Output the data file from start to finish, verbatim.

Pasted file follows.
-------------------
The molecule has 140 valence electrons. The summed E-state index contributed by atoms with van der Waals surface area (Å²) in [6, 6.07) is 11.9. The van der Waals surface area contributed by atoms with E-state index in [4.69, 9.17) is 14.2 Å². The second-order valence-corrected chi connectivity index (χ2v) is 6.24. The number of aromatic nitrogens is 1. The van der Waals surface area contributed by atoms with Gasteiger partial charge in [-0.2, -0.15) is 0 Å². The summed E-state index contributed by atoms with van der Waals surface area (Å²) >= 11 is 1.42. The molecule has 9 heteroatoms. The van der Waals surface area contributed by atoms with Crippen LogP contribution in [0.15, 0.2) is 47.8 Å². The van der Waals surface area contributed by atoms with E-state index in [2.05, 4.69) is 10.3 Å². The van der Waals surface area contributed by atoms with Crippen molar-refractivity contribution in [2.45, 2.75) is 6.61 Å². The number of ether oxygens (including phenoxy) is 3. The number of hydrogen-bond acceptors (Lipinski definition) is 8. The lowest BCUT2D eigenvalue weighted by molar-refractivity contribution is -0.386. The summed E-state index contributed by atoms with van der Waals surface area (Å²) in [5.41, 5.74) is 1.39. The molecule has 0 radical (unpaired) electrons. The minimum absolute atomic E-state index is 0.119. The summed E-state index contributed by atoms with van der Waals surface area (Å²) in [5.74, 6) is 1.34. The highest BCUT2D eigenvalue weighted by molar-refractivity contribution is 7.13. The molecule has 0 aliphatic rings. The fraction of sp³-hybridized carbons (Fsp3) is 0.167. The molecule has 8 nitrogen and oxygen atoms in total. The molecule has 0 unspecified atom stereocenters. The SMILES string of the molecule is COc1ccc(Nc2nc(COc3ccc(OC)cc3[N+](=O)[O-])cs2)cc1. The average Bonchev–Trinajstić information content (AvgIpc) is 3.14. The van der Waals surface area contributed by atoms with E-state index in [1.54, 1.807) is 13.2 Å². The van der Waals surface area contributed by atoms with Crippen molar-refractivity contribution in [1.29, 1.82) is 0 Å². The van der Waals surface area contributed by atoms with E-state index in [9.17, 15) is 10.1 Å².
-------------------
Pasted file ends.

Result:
The molecule has 140 valence electrons. The summed E-state index contributed by atoms with van der Waals surface area (Å²) in [6, 6.07) is 11.9. The van der Waals surface area contributed by atoms with E-state index in [4.69, 9.17) is 14.2 Å². The second-order valence-corrected chi connectivity index (χ2v) is 6.24. The number of aromatic nitrogens is 1. The van der Waals surface area contributed by atoms with Gasteiger partial charge in [-0.2, -0.15) is 0 Å². The summed E-state index contributed by atoms with van der Waals surface area (Å²) >= 11 is 1.42. The molecule has 9 heteroatoms. The van der Waals surface area contributed by atoms with Crippen LogP contribution in [0.15, 0.2) is 47.8 Å². The van der Waals surface area contributed by atoms with E-state index in [2.05, 4.69) is 10.3 Å². The van der Waals surface area contributed by atoms with Crippen molar-refractivity contribution in [2.45, 2.75) is 6.61 Å². The number of ether oxygens (including phenoxy) is 3. The number of hydrogen-bond acceptors (Lipinski definition) is 8. The lowest BCUT2D eigenvalue weighted by molar-refractivity contribution is -0.386. The summed E-state index contributed by atoms with van der Waals surface area (Å²) in [5.41, 5.74) is 1.39. The molecule has 0 radical (unpaired) electrons. The minimum absolute atomic E-state index is 0.119. The summed E-state index contributed by atoms with van der Waals surface area (Å²) in [5.74, 6) is 1.34. The highest BCUT2D eigenvalue weighted by molar-refractivity contribution is 7.13. The molecule has 0 aliphatic rings. The fraction of sp³-hybridized carbons (Fsp3) is 0.167. The molecule has 8 nitrogen and oxygen atoms in total. The molecule has 0 unspecified atom stereocenters. The SMILES string of the molecule is COc1ccc(Nc2nc(COc3ccc(OC)cc3[N+](=O)[O-])cs2)cc1. The average Bonchev–Trinajstić information content (AvgIpc) is 3.14. The van der Waals surface area contributed by atoms with E-state index in [1.54, 1.807) is 13.2 Å². The van der Waals surface area contributed by atoms with Crippen molar-refractivity contribution in [1.29, 1.82) is 0 Å². The van der Waals surface area contributed by atoms with E-state index in [9.17, 15) is 10.1 Å².